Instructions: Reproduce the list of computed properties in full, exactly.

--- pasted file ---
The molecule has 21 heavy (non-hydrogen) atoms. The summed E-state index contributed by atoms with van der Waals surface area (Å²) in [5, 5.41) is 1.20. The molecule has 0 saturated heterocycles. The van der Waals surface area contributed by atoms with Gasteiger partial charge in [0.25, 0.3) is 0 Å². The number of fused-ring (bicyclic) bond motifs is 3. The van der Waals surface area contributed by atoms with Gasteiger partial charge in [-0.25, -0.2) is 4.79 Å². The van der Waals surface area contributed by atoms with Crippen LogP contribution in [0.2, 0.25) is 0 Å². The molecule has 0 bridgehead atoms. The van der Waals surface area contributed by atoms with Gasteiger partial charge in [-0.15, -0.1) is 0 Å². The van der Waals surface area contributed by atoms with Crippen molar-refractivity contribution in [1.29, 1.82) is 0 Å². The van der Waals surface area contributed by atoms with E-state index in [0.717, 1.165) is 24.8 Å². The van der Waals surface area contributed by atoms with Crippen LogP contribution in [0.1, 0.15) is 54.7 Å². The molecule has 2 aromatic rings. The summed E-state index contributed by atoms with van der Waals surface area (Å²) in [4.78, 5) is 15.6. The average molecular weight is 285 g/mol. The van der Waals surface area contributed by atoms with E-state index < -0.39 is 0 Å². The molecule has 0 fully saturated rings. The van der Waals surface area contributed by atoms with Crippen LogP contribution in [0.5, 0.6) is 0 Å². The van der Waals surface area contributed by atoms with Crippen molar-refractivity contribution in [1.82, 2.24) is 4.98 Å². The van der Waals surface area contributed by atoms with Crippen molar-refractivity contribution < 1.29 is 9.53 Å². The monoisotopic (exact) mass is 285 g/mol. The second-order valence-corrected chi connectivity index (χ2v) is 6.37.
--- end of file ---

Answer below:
The molecule has 21 heavy (non-hydrogen) atoms. The summed E-state index contributed by atoms with van der Waals surface area (Å²) in [5, 5.41) is 1.20. The molecule has 0 saturated heterocycles. The van der Waals surface area contributed by atoms with Gasteiger partial charge in [0.25, 0.3) is 0 Å². The number of fused-ring (bicyclic) bond motifs is 3. The van der Waals surface area contributed by atoms with Gasteiger partial charge in [-0.25, -0.2) is 4.79 Å². The van der Waals surface area contributed by atoms with Crippen LogP contribution in [0.2, 0.25) is 0 Å². The molecule has 0 bridgehead atoms. The van der Waals surface area contributed by atoms with Gasteiger partial charge in [-0.15, -0.1) is 0 Å². The van der Waals surface area contributed by atoms with Crippen molar-refractivity contribution in [1.29, 1.82) is 0 Å². The van der Waals surface area contributed by atoms with E-state index in [0.717, 1.165) is 24.8 Å². The van der Waals surface area contributed by atoms with Crippen LogP contribution in [0.1, 0.15) is 54.7 Å². The molecule has 2 aromatic rings. The summed E-state index contributed by atoms with van der Waals surface area (Å²) in [4.78, 5) is 15.6. The average molecular weight is 285 g/mol. The van der Waals surface area contributed by atoms with E-state index < -0.39 is 0 Å². The molecule has 0 fully saturated rings. The van der Waals surface area contributed by atoms with Crippen LogP contribution in [0.5, 0.6) is 0 Å². The van der Waals surface area contributed by atoms with Crippen molar-refractivity contribution in [1.82, 2.24) is 4.98 Å². The van der Waals surface area contributed by atoms with Crippen molar-refractivity contribution < 1.29 is 9.53 Å². The monoisotopic (exact) mass is 285 g/mol. The second-order valence-corrected chi connectivity index (χ2v) is 6.37.